Sandra and I met at the White House during a tour of the kitchen and gardens for IACP

Sandra Gutierrez and I met at the White House during a tour of the kitchen and gardens for IACP

 

Take a bite of world cuisine with Sandra Gutierrez, author of Empanadas: The Hand-Held Pies of Latin America  The empanada’s history traces back as far as 250 BC with the Persians.  When the Ottoman empire took over Spanish territory, they also expanded the palate for the empanada. Wrapped in bread, the original empanada in Spain featured fish and onions.  Since Sandra Gutierrez and I met at the White House garden, I asked her about specific herbs and spices used in empanadas.

A peek at The White House Garden

A peek at The White House Garden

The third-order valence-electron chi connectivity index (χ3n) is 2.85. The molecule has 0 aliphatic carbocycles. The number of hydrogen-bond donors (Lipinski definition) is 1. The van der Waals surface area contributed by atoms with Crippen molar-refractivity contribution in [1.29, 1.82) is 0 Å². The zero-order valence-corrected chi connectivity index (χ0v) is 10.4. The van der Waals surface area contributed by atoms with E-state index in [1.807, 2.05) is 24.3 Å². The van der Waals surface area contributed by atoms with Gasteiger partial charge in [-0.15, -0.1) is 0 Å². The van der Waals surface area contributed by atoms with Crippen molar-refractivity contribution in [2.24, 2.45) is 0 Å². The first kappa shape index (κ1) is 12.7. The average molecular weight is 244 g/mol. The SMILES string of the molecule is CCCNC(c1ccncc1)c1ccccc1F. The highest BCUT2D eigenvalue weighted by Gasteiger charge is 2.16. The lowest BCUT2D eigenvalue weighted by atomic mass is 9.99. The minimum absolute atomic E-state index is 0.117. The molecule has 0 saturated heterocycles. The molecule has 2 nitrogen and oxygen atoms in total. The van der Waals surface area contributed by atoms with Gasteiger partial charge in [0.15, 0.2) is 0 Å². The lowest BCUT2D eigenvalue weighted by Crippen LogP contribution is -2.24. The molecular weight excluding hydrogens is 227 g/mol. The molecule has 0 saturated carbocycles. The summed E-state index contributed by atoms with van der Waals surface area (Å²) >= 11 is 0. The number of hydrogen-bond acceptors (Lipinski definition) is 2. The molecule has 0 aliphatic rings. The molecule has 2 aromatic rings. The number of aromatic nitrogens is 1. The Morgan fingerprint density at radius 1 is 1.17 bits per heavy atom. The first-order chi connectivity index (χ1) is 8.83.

The White House Garden

The White House Garden

Did you know that the empanada was truly the first culinary exchange  of the New World and the Old World? According to Sandra Gutierrez, Spaniards had never seen a tomato or potato before landing in Latin America.   The empanada reflects infusions of local cuisine in the various countries in Latin America.  In Chile and Argentina, one will find more European characteristics in the food, so rosemary, oregano and thyme are key spices.  Typical Latin American empanadas include beef, olives, raisins and hard boiled eggs.  In Costa Rica, pineapple pies are popular.

As Sandra Gutierrez says, “Anything that’s leftover from dinner can go into an empanada.  And anything that can go into pie or a sandwich can go into an empanada.”  An empanada is a great way to help avoid food waste in one’s home kitchen.  And Sandra provides easy to follow steps in making the dough for an empanada in her new cookbook, Empanadas: The Hand-Held Pies of Latin America.

What are your favorite empanadas?

Savor the day!

 

 

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